This time, the discovery was made in Oceanside, where beachgoers stumbled upon a 14-foot oarfish carcass.
The oarfish washed onto a jetty and someone managed to drag the snakelike fish to shore where it attracted a lot of attention.
Oarfish live in deep water, usually in depths below 3,000 feet which explains why they are rarely seen above the surface.
This is the second time in a week an oarfish was spotted in Southern California. An 18-foot oarfish was found dead in the water off Catalina Island last Sunday.
An instructor with the Catalina Island Marine Institute found the fish while snorkeling in the waters of Toyon Bay. She dragged it onto the beach with the help of about a dozen people.
Biologists say the giant oarfish is the longest bony fish species, growing as long as 56 feet. They are also thought to be responsible for sea serpent sightings throughout history.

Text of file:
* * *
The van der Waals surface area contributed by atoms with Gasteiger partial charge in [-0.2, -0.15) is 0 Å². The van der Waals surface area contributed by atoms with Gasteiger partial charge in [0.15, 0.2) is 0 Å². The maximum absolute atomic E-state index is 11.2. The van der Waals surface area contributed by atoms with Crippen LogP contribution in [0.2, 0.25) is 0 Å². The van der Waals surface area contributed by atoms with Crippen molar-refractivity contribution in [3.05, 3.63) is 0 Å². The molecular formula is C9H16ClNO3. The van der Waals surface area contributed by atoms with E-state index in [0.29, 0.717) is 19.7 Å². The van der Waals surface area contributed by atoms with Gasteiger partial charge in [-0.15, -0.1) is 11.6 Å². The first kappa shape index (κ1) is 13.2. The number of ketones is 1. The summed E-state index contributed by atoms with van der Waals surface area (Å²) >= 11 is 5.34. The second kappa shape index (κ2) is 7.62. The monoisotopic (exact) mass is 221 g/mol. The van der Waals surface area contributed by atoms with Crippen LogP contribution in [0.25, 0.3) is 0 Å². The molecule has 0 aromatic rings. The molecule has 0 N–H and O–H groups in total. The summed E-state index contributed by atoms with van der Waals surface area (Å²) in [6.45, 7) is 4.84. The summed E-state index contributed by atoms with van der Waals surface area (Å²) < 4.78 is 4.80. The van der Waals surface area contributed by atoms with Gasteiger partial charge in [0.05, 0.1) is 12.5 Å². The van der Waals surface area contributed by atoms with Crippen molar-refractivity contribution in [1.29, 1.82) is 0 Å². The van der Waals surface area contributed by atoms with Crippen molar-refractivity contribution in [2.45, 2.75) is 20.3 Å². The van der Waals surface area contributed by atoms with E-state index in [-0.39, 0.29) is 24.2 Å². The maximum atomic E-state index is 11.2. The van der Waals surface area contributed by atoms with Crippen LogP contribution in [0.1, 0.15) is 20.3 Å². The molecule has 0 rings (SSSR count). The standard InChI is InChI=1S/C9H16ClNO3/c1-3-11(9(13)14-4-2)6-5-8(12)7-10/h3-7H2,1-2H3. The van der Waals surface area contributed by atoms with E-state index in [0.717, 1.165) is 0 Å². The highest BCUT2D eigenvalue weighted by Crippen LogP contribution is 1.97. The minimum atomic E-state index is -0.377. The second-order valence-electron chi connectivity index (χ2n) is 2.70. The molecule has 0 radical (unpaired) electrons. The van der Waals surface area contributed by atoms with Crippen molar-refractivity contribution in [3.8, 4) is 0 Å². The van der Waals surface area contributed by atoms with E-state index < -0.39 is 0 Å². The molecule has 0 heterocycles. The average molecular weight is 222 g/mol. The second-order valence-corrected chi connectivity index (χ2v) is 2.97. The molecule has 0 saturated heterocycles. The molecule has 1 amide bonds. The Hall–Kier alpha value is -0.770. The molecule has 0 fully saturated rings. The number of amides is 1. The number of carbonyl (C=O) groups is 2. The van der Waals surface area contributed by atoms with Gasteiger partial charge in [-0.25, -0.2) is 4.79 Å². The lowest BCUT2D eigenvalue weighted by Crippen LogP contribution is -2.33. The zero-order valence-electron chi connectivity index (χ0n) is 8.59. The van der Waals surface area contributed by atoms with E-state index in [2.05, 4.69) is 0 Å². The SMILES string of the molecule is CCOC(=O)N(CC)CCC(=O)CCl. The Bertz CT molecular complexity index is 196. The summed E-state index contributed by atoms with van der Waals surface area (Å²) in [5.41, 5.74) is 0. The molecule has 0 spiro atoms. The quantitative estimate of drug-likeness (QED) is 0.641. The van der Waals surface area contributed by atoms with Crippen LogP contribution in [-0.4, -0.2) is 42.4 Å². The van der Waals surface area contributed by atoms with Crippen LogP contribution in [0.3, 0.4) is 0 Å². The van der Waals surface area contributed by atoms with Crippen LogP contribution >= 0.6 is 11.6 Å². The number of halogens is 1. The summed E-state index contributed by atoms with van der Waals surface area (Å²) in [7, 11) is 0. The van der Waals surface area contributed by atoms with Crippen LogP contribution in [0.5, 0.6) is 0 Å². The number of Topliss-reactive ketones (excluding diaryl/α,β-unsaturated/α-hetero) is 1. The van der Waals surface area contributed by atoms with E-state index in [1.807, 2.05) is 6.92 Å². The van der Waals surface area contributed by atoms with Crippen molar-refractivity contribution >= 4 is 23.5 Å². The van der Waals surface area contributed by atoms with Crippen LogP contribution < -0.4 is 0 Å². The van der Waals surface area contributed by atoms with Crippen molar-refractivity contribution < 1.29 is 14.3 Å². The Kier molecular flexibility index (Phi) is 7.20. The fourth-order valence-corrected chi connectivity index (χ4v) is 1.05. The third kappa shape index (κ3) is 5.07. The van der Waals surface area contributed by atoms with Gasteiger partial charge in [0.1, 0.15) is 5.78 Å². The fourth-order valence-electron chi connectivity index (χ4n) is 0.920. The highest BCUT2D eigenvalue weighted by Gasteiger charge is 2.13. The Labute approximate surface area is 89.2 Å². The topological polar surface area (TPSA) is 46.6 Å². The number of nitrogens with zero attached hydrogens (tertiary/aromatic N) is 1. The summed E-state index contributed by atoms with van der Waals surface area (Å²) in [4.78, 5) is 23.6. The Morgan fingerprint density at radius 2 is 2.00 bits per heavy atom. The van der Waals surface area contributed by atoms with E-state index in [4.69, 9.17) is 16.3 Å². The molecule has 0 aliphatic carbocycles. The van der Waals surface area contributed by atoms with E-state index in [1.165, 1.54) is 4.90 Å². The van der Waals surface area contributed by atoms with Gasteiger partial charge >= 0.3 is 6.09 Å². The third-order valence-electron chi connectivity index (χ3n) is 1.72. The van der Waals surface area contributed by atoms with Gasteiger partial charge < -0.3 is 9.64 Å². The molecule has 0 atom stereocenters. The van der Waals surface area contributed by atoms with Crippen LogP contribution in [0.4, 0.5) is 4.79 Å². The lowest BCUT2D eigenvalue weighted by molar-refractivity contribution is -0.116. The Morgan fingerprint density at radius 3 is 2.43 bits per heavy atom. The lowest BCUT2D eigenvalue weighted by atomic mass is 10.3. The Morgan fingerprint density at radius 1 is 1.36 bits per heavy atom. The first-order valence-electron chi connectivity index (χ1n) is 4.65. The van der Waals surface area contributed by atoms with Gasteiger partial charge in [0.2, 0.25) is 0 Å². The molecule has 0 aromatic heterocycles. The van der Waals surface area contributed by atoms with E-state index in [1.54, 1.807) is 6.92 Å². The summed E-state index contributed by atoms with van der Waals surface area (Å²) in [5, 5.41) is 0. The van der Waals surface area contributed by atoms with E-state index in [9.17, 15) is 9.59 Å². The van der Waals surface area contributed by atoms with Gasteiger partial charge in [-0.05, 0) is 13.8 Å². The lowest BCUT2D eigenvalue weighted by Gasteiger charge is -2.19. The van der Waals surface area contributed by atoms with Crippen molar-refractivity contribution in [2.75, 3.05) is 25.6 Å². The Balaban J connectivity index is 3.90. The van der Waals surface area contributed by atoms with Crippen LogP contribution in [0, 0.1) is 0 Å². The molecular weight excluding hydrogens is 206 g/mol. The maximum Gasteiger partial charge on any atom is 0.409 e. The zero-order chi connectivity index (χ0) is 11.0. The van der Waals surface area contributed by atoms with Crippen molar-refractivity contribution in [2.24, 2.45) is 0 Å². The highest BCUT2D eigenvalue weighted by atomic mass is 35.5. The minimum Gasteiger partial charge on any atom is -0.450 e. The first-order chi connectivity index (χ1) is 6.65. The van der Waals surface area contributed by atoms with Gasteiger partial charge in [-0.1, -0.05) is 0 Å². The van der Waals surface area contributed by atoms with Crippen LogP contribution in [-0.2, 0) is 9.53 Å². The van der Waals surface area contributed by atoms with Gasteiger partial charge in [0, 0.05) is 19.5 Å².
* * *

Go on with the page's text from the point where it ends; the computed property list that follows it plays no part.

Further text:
The fish are often called ribbon fish due to how they appear as they move through the water.
Marine experts say its exciting to have two of these rare creatures appear in Southern California.
"I think in the whole history only a handful of them have washed up," said Chris Okamoto, a marine biologist at Cabrillo Marine Aquarium. "We don't know alot about the oarfish. We do know that they live in deep water. They feed on things like zoo plankton, which are small animals, and shrimp, things of that nature. We feel fortunate that they've washed up because now we get a little bit of a chance to study them so maybe we'll understand them a little bit more."
Experts do not yet know why the oarfish have suddenly washed up in the shallower waters of Southern California. Scientists plan to study the carcasses.